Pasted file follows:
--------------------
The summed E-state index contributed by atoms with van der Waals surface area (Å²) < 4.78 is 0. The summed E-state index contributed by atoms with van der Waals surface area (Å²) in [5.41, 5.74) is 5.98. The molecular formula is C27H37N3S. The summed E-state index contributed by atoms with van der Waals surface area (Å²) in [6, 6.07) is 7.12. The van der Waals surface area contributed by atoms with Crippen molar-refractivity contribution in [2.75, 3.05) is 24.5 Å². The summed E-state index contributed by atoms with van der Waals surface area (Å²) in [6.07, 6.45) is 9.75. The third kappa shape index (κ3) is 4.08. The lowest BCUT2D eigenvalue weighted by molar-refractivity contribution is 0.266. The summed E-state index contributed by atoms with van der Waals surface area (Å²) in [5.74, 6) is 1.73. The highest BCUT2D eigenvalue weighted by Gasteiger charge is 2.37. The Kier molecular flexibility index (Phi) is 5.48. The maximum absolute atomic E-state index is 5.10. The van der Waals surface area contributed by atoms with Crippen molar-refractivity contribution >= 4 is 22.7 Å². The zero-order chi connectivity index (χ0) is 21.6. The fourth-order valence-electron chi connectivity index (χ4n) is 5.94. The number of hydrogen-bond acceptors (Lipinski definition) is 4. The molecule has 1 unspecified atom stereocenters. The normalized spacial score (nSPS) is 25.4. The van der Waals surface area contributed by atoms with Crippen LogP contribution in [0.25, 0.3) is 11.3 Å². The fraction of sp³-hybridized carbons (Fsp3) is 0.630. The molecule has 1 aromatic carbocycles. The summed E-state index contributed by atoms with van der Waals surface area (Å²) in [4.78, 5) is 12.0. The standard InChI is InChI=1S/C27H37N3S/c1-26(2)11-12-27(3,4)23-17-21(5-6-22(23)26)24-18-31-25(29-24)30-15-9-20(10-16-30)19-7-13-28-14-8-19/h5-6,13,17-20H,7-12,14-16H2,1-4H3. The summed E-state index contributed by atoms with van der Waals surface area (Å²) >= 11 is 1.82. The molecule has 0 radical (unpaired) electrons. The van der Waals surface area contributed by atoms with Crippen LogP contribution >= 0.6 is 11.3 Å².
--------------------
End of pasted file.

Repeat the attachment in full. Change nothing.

The summed E-state index contributed by atoms with van der Waals surface area (Å²) < 4.78 is 0. The summed E-state index contributed by atoms with van der Waals surface area (Å²) in [5.41, 5.74) is 5.98. The molecular formula is C27H37N3S. The summed E-state index contributed by atoms with van der Waals surface area (Å²) in [6, 6.07) is 7.12. The van der Waals surface area contributed by atoms with Crippen molar-refractivity contribution in [2.75, 3.05) is 24.5 Å². The summed E-state index contributed by atoms with van der Waals surface area (Å²) in [6.07, 6.45) is 9.75. The third kappa shape index (κ3) is 4.08. The lowest BCUT2D eigenvalue weighted by molar-refractivity contribution is 0.266. The summed E-state index contributed by atoms with van der Waals surface area (Å²) in [5.74, 6) is 1.73. The highest BCUT2D eigenvalue weighted by Gasteiger charge is 2.37. The Kier molecular flexibility index (Phi) is 5.48. The maximum absolute atomic E-state index is 5.10. The van der Waals surface area contributed by atoms with Crippen molar-refractivity contribution >= 4 is 22.7 Å². The zero-order chi connectivity index (χ0) is 21.6. The fourth-order valence-electron chi connectivity index (χ4n) is 5.94. The number of hydrogen-bond acceptors (Lipinski definition) is 4. The molecule has 1 unspecified atom stereocenters. The normalized spacial score (nSPS) is 25.4. The van der Waals surface area contributed by atoms with Crippen LogP contribution in [0.25, 0.3) is 11.3 Å². The fraction of sp³-hybridized carbons (Fsp3) is 0.630. The molecule has 1 aromatic carbocycles. The summed E-state index contributed by atoms with van der Waals surface area (Å²) in [4.78, 5) is 12.0. The standard InChI is InChI=1S/C27H37N3S/c1-26(2)11-12-27(3,4)23-17-21(5-6-22(23)26)24-18-31-25(29-24)30-15-9-20(10-16-30)19-7-13-28-14-8-19/h5-6,13,17-20H,7-12,14-16H2,1-4H3. The summed E-state index contributed by atoms with van der Waals surface area (Å²) >= 11 is 1.82. The molecule has 0 radical (unpaired) electrons. The van der Waals surface area contributed by atoms with Crippen LogP contribution >= 0.6 is 11.3 Å².